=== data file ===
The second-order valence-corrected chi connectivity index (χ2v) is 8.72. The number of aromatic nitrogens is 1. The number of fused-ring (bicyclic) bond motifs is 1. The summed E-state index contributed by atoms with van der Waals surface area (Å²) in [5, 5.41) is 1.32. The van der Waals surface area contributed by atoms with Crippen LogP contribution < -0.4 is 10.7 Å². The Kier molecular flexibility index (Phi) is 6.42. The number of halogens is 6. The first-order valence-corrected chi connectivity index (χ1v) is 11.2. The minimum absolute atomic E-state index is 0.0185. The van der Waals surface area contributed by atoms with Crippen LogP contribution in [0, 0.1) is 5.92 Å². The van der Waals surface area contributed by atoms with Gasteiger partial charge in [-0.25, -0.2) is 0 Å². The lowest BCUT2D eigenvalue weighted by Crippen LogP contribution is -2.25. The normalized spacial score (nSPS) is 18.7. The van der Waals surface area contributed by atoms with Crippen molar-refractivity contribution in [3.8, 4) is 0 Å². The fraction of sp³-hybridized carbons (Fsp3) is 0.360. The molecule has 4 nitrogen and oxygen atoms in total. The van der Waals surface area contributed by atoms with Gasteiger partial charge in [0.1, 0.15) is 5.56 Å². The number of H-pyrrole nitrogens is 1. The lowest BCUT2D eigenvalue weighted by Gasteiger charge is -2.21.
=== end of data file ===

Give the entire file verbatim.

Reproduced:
The second-order valence-corrected chi connectivity index (χ2v) is 8.72. The number of aromatic nitrogens is 1. The number of fused-ring (bicyclic) bond motifs is 1. The summed E-state index contributed by atoms with van der Waals surface area (Å²) in [5, 5.41) is 1.32. The van der Waals surface area contributed by atoms with Crippen LogP contribution < -0.4 is 10.7 Å². The Kier molecular flexibility index (Phi) is 6.42. The number of halogens is 6. The first-order valence-corrected chi connectivity index (χ1v) is 11.2. The minimum absolute atomic E-state index is 0.0185. The van der Waals surface area contributed by atoms with Crippen LogP contribution in [0, 0.1) is 5.92 Å². The van der Waals surface area contributed by atoms with Gasteiger partial charge in [-0.25, -0.2) is 0 Å². The lowest BCUT2D eigenvalue weighted by Crippen LogP contribution is -2.25. The normalized spacial score (nSPS) is 18.7. The van der Waals surface area contributed by atoms with Crippen molar-refractivity contribution in [3.8, 4) is 0 Å². The fraction of sp³-hybridized carbons (Fsp3) is 0.360. The molecule has 4 nitrogen and oxygen atoms in total. The van der Waals surface area contributed by atoms with Gasteiger partial charge in [0.1, 0.15) is 5.56 Å². The number of H-pyrrole nitrogens is 1. The lowest BCUT2D eigenvalue weighted by Gasteiger charge is -2.21.